And here’s the hellish traditional siren the newer two-tone ambulances may make obsolete (if we’re lucky):

Here’s hoping hospitals and fire departments nationwide quickly move past the testing stage into the replacement stage.

Dear god, no!

It will be like this, but horrible | Photo credit: Cliff licensed under CC BY 2.0

The Noise Curmudgeon alerts us to the horribly misguided marketing idea–because it must be the marketing department that’s behind this–that is the Nissan Canto. You see, electric cars tend to be quiet, so some sound must be engineered so that they can be heard by blind people listening for aural clues, other pedestrians, animals, etc.  Rather than engineering a traditional car engine sound for the Canto, Nissan has decided to be clever and will torment us with a “singing car.”  And by singing they mean making a variable high pitched annoying drone that will drive poeple mad.

Hear it for yourself:

Oh, that’s not so bad, you may be thinking. Then imagine a street filled with “singing” cars.

My god.

As our natural spaces become increasingly less quiet

Samantha Cole, Motherboard, asks, “What Will the Outdoors Sound Like in the Future?”  Cole, who lives in Brooklyn, starts her piece with a descripton of her solo trip to Joshua Tree, “to get some solitude and silence away from the city, immersed in the quiet of the high desert.” But after spending a sleepless night “on a high-alert adrenaline rush, spinning around in the small bed at every noise that pricked out of the silence,” Cole realized that her ears had adjusted to the quiet.

On her return to the city, she reached out to Kurt Fristrup, chief of the Science and Technology Branch at the National Park Service Natural Sounds and Night Skies Division, which deploys sound monitoring systems at national parks and helps the staff meet their soundscape needs.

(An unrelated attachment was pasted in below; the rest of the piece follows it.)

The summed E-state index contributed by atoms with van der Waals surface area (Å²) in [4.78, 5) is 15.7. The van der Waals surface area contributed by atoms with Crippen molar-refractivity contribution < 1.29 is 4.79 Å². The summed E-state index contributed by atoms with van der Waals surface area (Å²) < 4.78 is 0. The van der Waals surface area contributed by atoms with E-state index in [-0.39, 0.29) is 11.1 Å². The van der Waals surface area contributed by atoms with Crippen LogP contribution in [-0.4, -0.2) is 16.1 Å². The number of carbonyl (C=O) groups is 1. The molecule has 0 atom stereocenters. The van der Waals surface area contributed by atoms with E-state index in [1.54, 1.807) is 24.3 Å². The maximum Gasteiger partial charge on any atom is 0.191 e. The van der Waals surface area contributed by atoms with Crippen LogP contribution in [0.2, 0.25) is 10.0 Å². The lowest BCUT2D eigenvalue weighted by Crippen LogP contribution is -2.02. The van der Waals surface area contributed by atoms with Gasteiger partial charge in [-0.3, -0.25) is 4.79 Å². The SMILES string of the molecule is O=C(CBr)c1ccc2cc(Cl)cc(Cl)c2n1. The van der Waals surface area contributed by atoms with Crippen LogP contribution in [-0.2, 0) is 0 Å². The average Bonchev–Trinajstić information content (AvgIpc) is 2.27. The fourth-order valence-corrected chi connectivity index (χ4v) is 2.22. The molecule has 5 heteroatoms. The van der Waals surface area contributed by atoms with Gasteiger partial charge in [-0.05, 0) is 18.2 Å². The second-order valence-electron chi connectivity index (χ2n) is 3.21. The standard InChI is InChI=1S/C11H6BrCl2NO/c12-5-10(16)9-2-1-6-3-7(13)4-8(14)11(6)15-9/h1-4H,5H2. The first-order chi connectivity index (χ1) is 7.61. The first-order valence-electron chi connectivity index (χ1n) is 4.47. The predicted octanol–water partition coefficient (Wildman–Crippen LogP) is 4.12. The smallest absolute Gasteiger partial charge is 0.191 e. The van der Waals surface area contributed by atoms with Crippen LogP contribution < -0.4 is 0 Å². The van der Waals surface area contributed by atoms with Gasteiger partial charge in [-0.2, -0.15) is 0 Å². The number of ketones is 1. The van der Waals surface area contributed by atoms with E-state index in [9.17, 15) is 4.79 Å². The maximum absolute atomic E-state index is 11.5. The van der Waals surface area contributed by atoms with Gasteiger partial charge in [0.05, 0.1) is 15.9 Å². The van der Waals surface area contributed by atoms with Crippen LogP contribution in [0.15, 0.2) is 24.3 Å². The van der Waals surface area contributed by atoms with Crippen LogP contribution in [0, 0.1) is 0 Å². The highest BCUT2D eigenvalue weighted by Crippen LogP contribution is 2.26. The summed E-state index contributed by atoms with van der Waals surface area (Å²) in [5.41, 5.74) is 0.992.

What follows is an interesting interview, where Cole and Fristrup talk about “how our ears work in the wild,” human noise pollution’s impact on wildlife, and how the Natural Sounds and Night Skies Division is working to make America’s remaining wild spaces less noisy.

And watch this National Park Service Natural Sounds and Night Skies Division video on soundscapes:

Helicopter manufacturer aims to keep noise down

inside the cabin.  Mary Grady, The Robb Report, writes:

A helicopter solves the problem of many travelers—how to avoid traffic in a crowded city center and get directly to your destination, or to your private jet or yacht, as efficiently as possible. But they’re noisy inside, and passengers often wear headsets for the duration of the trip, to ease communication in the cabin. Mecaer Aviation Group says it has solved that problem, with its sound-reducing technology called SILENS (Sound Intensity Level Enhanced Noise System), which reduces the noise in the cabin to the point where travelers can ditch their headsets.

No doubt people who insist on traveling by helicopter are thrilled.

So what does the article say about Mecaer’s efforts to reduce exterior noise?

Nothing.  The rest of the world, apparently, does not matter.



Madrid’s noisy nightlife is keeping residents awake

Photo credit: Jorge Díaz licensed under CC BY-SA 2.0

by Daniel Fink, MD, Chair, The Quiet Coalition

This interesting report documents complaints about noise in Spain’s capital city, Madrid.

It turns out that in Madrid making noise when and where one wants has an aspect of political expression that may be present in other cities and other countries but has special relevance in Spain. Franco’s Minister of the Interior coined the phrase, “[t]he street is mine.”  And the police dispersed any group of more than three people.

When democracy returned to Spain, leaders in Madrid made a lively street scene part of their newfound freedom. The mayor coined the phrase, “Madrid nunca duerme”- Madrid never sleeps.

And now that’s a problem.

All regulations restrict someone’s freedom. But if we are to live in increasingly dense and crowded environments, people can’t be free to do something that adversely affects others. After all, everyone must sleep sometime.

Smoking may be a useful example. People in the U.S. and Europe still have the right to smoke, but they can’t smoke where others have to smell and breathe their smoke.

And that’s how it should be with noise. People should have to right to deafen themselves with personal music players, or attend rock concerts, or patronize noisy clubs. They can ride loud motorcycles, too, but not where others can hear them.

Because people shouldn’t have the right to disrupt the lives of others with their noise.

Dr. Daniel Fink is a leading noise activist based in the Los Angeles area. He serves on the board of the American Tinnitus Association, is the interim chair of Quiet Communities’s Health Advisory Council, and is the founding chair of The Quiet Coalition, an organization of science, health, and legal professionals concerned about the impacts of noise on health, environment, learning, productivity, and quality of life in America.